The V12 front engine with its dry sump, quad-cam and 48 valves had a generous 5.5 liter capacity (334 cu in), or as the nomenclature quoted, 456 cc per cylinder, and developed 442 hp at 6250 rpm (436 in US). Performance was of the first order with a 5.2 second time to reach 62 mph, and a top speed of 186 mph (300 km/h). This gave the Ferrari 456 GT the title of the fastest four seater in the world, as well as the fastest car in Ferrari’s catalogue until the arrival of the rushed and odd looking F512 M (last Testarossa).
In 1996, the four speed automatic Ferrari 456 GTA was introduced, and was a real success with only a small decrease in performance. The 62 mph mark was achieved in 5.6 seconds, while the top speed was marginally lower with 185 mph (298 km/h).
Arriving in 1998, the Ferrari 456M GT/GTA was launched. The “M” stood for “Modificato” (modified), and even if at first glance the changes weren’t that obvious the list was quite extensive. The front bumper was redesigned with a wider grill housing additional driving lights in each corner, which was a design cue taken from the Superamericas, 250 GTEs... With this altered front-end, the turning signals were now repositioned outward. Sadly the hood now made from carbon fiber, didn’t display the air vents seen after the pop-up headlights, which were also redesigned with a more convex shape. Esthetically the rest of the 456 M stayed the same including the 17” five spokes wheel set, but the restyled front-end has been said to have aerodynamically improved the 456 M.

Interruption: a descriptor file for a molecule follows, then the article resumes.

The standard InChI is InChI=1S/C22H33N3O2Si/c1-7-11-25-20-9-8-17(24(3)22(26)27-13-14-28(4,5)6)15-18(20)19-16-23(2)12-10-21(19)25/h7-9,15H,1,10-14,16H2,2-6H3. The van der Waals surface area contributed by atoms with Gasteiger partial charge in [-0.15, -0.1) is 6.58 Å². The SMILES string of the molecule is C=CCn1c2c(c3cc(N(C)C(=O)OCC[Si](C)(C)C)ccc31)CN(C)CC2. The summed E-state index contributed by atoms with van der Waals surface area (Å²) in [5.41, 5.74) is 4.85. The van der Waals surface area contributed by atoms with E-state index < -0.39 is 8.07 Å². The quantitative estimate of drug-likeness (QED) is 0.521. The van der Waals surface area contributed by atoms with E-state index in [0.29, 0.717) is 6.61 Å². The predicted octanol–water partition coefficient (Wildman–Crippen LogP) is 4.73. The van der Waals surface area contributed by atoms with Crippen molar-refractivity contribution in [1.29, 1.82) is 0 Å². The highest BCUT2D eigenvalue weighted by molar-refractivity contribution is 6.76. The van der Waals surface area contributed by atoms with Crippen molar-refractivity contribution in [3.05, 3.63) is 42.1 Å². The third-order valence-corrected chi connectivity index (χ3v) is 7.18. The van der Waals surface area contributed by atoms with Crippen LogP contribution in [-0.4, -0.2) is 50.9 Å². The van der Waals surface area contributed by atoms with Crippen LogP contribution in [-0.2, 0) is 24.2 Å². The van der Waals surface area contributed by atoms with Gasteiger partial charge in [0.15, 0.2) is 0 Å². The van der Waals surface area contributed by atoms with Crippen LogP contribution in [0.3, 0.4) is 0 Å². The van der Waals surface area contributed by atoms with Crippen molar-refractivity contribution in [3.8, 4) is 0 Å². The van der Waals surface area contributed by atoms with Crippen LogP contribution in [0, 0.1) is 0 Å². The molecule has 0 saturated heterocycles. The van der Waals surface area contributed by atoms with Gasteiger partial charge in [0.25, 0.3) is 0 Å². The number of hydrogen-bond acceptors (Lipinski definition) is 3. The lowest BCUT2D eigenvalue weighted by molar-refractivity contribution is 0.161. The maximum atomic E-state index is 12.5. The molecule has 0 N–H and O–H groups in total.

Inside another small revolution happened with a new dashboard and center console. The main binnacle was now bigger with a smaller three branch air bag steering wheel, and all the rectangular air vents were replaced by rounded ones. Although very sadly indeed, the fantastic set of five smaller dials placed on the center console was replaced by a cluster of three dials. And the aluminum looking, but actually plastic tunnel console, was also changed for two black flat surrounding elements. New seats also awaited you, including new rear seats accentuated by a lower center console.
The V12 was identical with the same power output but the firing order was changed for a creamier delivery. On the technical side, the suspensions were also heavily revised with the traction control (ASR), and the rear electric brake corrector (EBD) now acting in unison with the damping system, but the rear variable automatic rear diffuser wing was now fixed.
Production of the Ferrari 456 GT series ended in 2003 after 3289 cars were sold aside from a few special four-door estates and convertibles were made. Today the 456 GT is regarded as one of the most beautiful and classy Ferraris ever produced. And with its building quality, all around visibility, reliability and everyday drivability, it certainly will look good when you arrive at your three star hotel with the optional and purposely fitted Ferrari luggage set in the trunk.
|Model/Year||Ferrari 456 GT/ 1992-98||Ferrari 456M GT/ 1998-03|
|Engine Type||All alloy V12 @ 65˚, Dry Sump
DOHC. 4V (48V)
|Capacity||5474 cc / 334 cu in|
|Fuel Feed||Bosch Motronic ML 2.7 Fuel Injection|
|Power||442 hp @ 6250 rpm (Eu)
436 hp @ 6250 rpm (US)
|Torque||406 lb-ft / 550 Nm @ 4500 rpm|
|Transmission||6 speed RWD
4 speed Auto (GTA: 1996)
|Top Speed||186 mph - 300 km/h
185 mph - 298 km/h (GTA)
|0-62 mph - 0-100 km/h||5.2 sec
5.6 sec (GTA)
|Weelbase||2600 mm / 102.4 in|
|Front Suspension||2 Wishbones, Coil Springs, Tube Shocks. Anti-roll Bar|
|Rear Suspension||2 Wishbones, Coil Springs, Self leveling Tube Shocks. Anti-roll Bar|
|Brakes||Ventilated Disc all around - ABS||"___" + ASR (Trac. Cont.)
EBD (Rear elect Brake Corrector)
|Front Tires||255/45 ZR-17|
|Rear Tires||285/40 ZR-17|
|Steering||Power Assisted, Rack & Pinion|
|Weight||3726 lb / 1690 kg|
|Country of Origin||Italy|
|Production Num.||1951 (Total 3289)||1338 (Total 3289)|